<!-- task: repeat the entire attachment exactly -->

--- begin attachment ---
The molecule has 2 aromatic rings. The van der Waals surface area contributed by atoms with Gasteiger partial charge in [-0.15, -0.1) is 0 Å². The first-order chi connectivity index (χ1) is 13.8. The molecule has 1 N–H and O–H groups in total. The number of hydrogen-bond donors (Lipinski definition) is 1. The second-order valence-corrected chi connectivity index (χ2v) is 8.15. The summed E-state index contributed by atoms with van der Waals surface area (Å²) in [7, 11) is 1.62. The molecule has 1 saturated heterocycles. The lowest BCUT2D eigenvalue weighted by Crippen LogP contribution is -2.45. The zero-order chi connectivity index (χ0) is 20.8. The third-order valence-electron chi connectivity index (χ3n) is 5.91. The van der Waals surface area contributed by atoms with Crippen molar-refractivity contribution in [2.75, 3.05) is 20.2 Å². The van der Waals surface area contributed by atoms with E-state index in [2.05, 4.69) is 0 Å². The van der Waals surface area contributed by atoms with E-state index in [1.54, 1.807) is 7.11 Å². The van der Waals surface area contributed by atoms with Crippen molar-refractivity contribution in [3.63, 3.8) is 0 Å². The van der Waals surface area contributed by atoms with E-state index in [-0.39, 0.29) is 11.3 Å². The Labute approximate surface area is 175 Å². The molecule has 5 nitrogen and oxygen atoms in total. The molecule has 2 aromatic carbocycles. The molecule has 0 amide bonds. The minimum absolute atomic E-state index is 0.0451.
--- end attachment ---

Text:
The molecule has 2 aromatic rings. The van der Waals surface area contributed by atoms with Gasteiger partial charge in [-0.15, -0.1) is 0 Å². The first-order chi connectivity index (χ1) is 13.8. The molecule has 1 N–H and O–H groups in total. The number of hydrogen-bond donors (Lipinski definition) is 1. The second-order valence-corrected chi connectivity index (χ2v) is 8.15. The summed E-state index contributed by atoms with van der Waals surface area (Å²) in [7, 11) is 1.62. The molecule has 1 saturated heterocycles. The lowest BCUT2D eigenvalue weighted by Crippen LogP contribution is -2.45. The zero-order chi connectivity index (χ0) is 20.8. The third-order valence-electron chi connectivity index (χ3n) is 5.91. The van der Waals surface area contributed by atoms with Crippen molar-refractivity contribution in [2.75, 3.05) is 20.2 Å². The van der Waals surface area contributed by atoms with E-state index in [2.05, 4.69) is 0 Å². The van der Waals surface area contributed by atoms with E-state index in [1.54, 1.807) is 7.11 Å². The van der Waals surface area contributed by atoms with Crippen molar-refractivity contribution in [3.63, 3.8) is 0 Å². The van der Waals surface area contributed by atoms with E-state index in [-0.39, 0.29) is 11.3 Å². The Labute approximate surface area is 175 Å². The molecule has 5 nitrogen and oxygen atoms in total. The molecule has 2 aromatic carbocycles. The molecule has 0 amide bonds. The minimum absolute atomic E-state index is 0.0451.